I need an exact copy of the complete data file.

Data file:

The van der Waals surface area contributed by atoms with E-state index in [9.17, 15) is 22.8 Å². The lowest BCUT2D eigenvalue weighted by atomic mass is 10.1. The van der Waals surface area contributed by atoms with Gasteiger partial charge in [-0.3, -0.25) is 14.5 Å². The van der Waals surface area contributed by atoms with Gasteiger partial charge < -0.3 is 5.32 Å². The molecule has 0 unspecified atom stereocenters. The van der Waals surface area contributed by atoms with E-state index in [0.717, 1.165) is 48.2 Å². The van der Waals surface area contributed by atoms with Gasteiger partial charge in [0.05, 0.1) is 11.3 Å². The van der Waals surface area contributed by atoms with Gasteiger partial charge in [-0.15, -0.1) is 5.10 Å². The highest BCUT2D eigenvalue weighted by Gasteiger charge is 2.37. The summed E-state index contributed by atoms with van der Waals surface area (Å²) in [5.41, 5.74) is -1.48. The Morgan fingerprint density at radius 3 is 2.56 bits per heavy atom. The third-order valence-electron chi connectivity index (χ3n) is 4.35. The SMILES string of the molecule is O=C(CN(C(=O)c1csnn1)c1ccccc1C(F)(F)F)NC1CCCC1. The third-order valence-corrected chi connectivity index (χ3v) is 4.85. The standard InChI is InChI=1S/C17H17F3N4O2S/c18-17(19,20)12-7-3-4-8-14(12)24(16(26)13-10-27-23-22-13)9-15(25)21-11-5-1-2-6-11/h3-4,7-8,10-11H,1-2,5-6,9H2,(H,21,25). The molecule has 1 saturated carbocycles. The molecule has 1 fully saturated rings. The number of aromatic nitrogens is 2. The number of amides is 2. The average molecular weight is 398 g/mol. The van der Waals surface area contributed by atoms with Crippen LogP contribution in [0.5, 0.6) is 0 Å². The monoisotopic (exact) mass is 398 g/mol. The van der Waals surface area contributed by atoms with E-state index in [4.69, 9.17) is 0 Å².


The van der Waals surface area contributed by atoms with E-state index in [9.17, 15) is 22.8 Å². The lowest BCUT2D eigenvalue weighted by atomic mass is 10.1. The van der Waals surface area contributed by atoms with Gasteiger partial charge in [-0.3, -0.25) is 14.5 Å². The van der Waals surface area contributed by atoms with Gasteiger partial charge < -0.3 is 5.32 Å². The molecule has 0 unspecified atom stereocenters. The van der Waals surface area contributed by atoms with E-state index in [0.717, 1.165) is 48.2 Å². The van der Waals surface area contributed by atoms with Gasteiger partial charge in [0.05, 0.1) is 11.3 Å². The van der Waals surface area contributed by atoms with Gasteiger partial charge in [-0.15, -0.1) is 5.10 Å². The highest BCUT2D eigenvalue weighted by Gasteiger charge is 2.37. The summed E-state index contributed by atoms with van der Waals surface area (Å²) in [5.41, 5.74) is -1.48. The Morgan fingerprint density at radius 3 is 2.56 bits per heavy atom. The third-order valence-electron chi connectivity index (χ3n) is 4.35. The SMILES string of the molecule is O=C(CN(C(=O)c1csnn1)c1ccccc1C(F)(F)F)NC1CCCC1. The third-order valence-corrected chi connectivity index (χ3v) is 4.85. The standard InChI is InChI=1S/C17H17F3N4O2S/c18-17(19,20)12-7-3-4-8-14(12)24(16(26)13-10-27-23-22-13)9-15(25)21-11-5-1-2-6-11/h3-4,7-8,10-11H,1-2,5-6,9H2,(H,21,25). The molecule has 1 saturated carbocycles. The molecule has 1 fully saturated rings. The number of aromatic nitrogens is 2. The number of amides is 2. The average molecular weight is 398 g/mol. The van der Waals surface area contributed by atoms with Crippen LogP contribution in [0.5, 0.6) is 0 Å². The monoisotopic (exact) mass is 398 g/mol. The van der Waals surface area contributed by atoms with E-state index in [4.69, 9.17) is 0 Å².